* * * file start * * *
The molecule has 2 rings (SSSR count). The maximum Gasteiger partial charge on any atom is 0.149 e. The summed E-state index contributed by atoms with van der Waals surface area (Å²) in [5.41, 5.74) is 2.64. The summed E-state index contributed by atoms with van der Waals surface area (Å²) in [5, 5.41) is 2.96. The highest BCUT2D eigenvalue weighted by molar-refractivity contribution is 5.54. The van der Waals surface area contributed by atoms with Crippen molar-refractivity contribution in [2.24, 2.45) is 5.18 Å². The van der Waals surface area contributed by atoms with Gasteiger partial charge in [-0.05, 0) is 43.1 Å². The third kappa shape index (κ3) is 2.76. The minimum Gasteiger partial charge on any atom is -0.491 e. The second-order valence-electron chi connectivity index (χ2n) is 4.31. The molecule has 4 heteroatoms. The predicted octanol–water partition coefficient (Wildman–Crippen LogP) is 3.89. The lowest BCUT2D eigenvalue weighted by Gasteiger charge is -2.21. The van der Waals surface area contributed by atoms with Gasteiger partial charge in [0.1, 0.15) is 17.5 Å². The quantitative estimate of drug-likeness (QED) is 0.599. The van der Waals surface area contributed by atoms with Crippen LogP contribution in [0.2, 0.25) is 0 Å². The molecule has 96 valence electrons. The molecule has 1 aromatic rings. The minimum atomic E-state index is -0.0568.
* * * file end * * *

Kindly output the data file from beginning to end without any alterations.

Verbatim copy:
The molecule has 2 rings (SSSR count). The maximum Gasteiger partial charge on any atom is 0.149 e. The summed E-state index contributed by atoms with van der Waals surface area (Å²) in [5.41, 5.74) is 2.64. The summed E-state index contributed by atoms with van der Waals surface area (Å²) in [5, 5.41) is 2.96. The highest BCUT2D eigenvalue weighted by molar-refractivity contribution is 5.54. The van der Waals surface area contributed by atoms with Crippen molar-refractivity contribution in [2.24, 2.45) is 5.18 Å². The van der Waals surface area contributed by atoms with Gasteiger partial charge in [-0.05, 0) is 43.1 Å². The third kappa shape index (κ3) is 2.76. The minimum Gasteiger partial charge on any atom is -0.491 e. The second-order valence-electron chi connectivity index (χ2n) is 4.31. The molecule has 4 heteroatoms. The predicted octanol–water partition coefficient (Wildman–Crippen LogP) is 3.89. The lowest BCUT2D eigenvalue weighted by Gasteiger charge is -2.21. The van der Waals surface area contributed by atoms with Gasteiger partial charge in [0.1, 0.15) is 17.5 Å². The quantitative estimate of drug-likeness (QED) is 0.599. The van der Waals surface area contributed by atoms with Crippen LogP contribution in [0.2, 0.25) is 0 Å². The molecule has 96 valence electrons. The molecule has 1 aromatic rings. The minimum atomic E-state index is -0.0568.